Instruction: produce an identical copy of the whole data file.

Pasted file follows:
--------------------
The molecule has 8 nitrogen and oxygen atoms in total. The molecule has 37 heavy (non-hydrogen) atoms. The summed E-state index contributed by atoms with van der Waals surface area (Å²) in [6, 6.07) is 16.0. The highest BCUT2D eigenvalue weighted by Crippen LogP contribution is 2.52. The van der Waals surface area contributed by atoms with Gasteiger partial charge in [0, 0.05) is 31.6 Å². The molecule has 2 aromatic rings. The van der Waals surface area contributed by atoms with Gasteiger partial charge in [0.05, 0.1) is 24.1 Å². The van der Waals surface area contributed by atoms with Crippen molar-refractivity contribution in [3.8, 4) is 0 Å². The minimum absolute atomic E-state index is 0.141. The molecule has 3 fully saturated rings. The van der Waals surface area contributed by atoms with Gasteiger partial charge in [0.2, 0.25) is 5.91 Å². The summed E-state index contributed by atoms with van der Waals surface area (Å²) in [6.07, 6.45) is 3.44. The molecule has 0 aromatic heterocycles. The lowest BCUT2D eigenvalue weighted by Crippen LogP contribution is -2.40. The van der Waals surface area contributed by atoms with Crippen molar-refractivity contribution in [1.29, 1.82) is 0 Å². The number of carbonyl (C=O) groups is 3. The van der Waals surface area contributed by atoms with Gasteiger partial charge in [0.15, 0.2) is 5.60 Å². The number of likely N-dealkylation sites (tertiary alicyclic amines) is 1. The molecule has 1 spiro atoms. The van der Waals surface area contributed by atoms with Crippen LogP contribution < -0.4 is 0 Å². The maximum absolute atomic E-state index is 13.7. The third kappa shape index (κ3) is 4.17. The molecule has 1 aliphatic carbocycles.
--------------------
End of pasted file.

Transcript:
The molecule has 8 nitrogen and oxygen atoms in total. The molecule has 37 heavy (non-hydrogen) atoms. The summed E-state index contributed by atoms with van der Waals surface area (Å²) in [6, 6.07) is 16.0. The highest BCUT2D eigenvalue weighted by Crippen LogP contribution is 2.52. The van der Waals surface area contributed by atoms with Gasteiger partial charge in [0, 0.05) is 31.6 Å². The molecule has 2 aromatic rings. The van der Waals surface area contributed by atoms with Gasteiger partial charge in [0.05, 0.1) is 24.1 Å². The van der Waals surface area contributed by atoms with Crippen molar-refractivity contribution in [3.8, 4) is 0 Å². The minimum absolute atomic E-state index is 0.141. The molecule has 3 fully saturated rings. The van der Waals surface area contributed by atoms with Gasteiger partial charge in [0.2, 0.25) is 5.91 Å². The summed E-state index contributed by atoms with van der Waals surface area (Å²) in [6.07, 6.45) is 3.44. The molecule has 0 aromatic heterocycles. The lowest BCUT2D eigenvalue weighted by Crippen LogP contribution is -2.40. The van der Waals surface area contributed by atoms with Crippen molar-refractivity contribution in [1.29, 1.82) is 0 Å². The number of carbonyl (C=O) groups is 3. The van der Waals surface area contributed by atoms with Gasteiger partial charge in [0.15, 0.2) is 5.60 Å². The number of likely N-dealkylation sites (tertiary alicyclic amines) is 1. The molecule has 1 spiro atoms. The van der Waals surface area contributed by atoms with Crippen LogP contribution < -0.4 is 0 Å². The maximum absolute atomic E-state index is 13.7. The third kappa shape index (κ3) is 4.17. The molecule has 1 aliphatic carbocycles.